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|Many a Slip ’twixt the Cusp & the Lip|
|Thursday, 08 December 2011 04:28|
Holding up investment plans will hurt growth.
Source: Economic Times
Finally, an end in sight to the rate hikes — growth has been pushed down, the estimates for Q2 growth have come in at less than 7% and, for the first time in more than two years, inflation in primary products has dropped to below double digits. Unfortunately, this does not bring us immediately back to the good times. Inflationary pressures persist, especially in minerals and fuel, and the Reserve Bank of India (RBI) continues to warn us that it will not hesitate to act to dampen expectations. So, the trajectory of inflation will be watched closely. While inflation in manufactured products is currently expected to touch 6% levels in the next quarter, wholesale price index (WPI) for the next year is still expected to average 7%. But that is nowhere close to the 4-5% that RBI has been comfortable with in the past. Although the RBI has factored this in, there would be little tolerance of a movement away from the 6-7% level.
So, it will take a few more months before a pause can actually translate into rate cuts, if the RBI sticks to what it said in the past. Support for a less tight monetary policy comes in, of course, from low manufacturing growth. The Purchasing Managers’ Index (PMI) for India has been hovering just above 50 over the last three months and the index of industrial production (IIP) growth has been heading downwards. We expect IIP growth to reach a low, averaging around 0.6% in Q3, and then moving up gradually to 3-4% levels by next June, a slow recovery at best.
On the other hand, there are additional complications coming in from the external front that will make it even more difficult to keep inflationary pressures down. Though the rupee has seen a steady decline in the past few months, there were hopes that the RBI would step in aggressively to stem the fall. This has not happened.
The RBI has stuck to its stated policy of only managing intra-day volatility. Given the inflationary impact of a falling rupee, the lack of support may seem baffling, but look at the underlying factors for the decline and the policy stance is understandable. The rupee has been hit by large capital outflows — partly due to the dark global environment, and partly due to policy stagnation that has undermined confidence in the domestic economy. With the RBI seeing no signs of positive movement on either of these fronts, a commitment to holding up the rupee can have dire consequences on the forex reserves in the medium term. So, the central bank will tread softly, taking small measures like controls on external commercial borrowings, some sort of capital controls and so on, but little else. Whether uninterested, unwilling or unable, or perhaps all three, we cannot expect anything more from this constellation of policymakers and central bankers.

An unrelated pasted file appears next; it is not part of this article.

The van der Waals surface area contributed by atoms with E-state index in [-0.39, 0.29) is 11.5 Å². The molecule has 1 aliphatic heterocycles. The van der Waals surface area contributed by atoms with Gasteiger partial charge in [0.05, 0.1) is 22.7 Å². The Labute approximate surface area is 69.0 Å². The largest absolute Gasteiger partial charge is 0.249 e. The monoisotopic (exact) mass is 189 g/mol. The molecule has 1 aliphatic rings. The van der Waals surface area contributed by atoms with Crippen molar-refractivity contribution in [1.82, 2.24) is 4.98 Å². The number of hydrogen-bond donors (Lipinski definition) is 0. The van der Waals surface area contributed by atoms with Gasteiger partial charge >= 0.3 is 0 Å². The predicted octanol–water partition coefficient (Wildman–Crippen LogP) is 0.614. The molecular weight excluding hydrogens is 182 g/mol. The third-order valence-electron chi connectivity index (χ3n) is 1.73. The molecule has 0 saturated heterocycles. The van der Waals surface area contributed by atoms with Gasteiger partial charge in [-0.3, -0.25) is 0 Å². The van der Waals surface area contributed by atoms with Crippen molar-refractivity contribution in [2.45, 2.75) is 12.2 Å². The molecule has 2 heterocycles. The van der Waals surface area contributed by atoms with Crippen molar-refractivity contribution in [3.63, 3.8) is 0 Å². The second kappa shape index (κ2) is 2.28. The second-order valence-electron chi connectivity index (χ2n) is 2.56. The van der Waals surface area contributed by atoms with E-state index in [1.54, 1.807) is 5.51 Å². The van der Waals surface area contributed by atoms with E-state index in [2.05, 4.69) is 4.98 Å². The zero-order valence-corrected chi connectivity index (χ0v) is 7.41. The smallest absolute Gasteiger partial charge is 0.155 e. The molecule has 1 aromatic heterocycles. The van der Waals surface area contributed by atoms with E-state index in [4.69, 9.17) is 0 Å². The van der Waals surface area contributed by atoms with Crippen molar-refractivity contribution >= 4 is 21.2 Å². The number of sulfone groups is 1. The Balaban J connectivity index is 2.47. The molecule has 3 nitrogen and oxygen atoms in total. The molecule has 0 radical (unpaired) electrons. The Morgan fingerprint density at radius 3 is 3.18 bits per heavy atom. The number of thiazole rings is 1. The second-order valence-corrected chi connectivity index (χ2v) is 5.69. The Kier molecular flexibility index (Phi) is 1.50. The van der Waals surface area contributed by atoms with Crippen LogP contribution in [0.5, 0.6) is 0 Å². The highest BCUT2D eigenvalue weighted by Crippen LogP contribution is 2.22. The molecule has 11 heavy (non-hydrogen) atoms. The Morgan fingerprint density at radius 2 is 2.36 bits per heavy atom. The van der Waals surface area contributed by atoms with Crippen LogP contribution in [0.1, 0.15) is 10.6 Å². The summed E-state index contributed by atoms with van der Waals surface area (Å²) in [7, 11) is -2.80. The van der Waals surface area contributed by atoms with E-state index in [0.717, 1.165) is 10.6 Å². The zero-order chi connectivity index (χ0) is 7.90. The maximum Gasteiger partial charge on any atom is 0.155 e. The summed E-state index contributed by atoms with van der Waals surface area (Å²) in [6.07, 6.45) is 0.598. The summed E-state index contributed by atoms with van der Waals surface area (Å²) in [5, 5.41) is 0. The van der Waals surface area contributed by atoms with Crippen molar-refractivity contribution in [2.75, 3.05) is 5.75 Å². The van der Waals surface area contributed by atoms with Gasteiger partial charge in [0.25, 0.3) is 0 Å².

Apart from all the rest, the fisc that has played a key role in raising inflation needs greater attention. It is clear that the fiscal deficit target for 2011-12 will not be met. Confidence in the economy can be boosted if there is an assurance to trimming the deficit. The question is whether the government can even think of looking in that direction, given that the focus on welfare expenditure is clearly taking precedence, especially with seven states going to the polls next year.
Fortunately, on the growth front, all is not as gloomy as before. Yes, construction and mining are two sectors that will take a while to recover, but agriculture has done well, auto sales were much better than expected in November and the services sector PMI was significantly higher in November with strong expansion in new business. Seasonality factors will also give a short fillip next quarter. Yet, all this is overshadowed by the loss in India’s growth potential, with investment plans on hold. The crux of the matter is that while in the short term, we can expect better growth over the last two quarters of this year; inflation and policy stagnation have already taken a toll on the long term.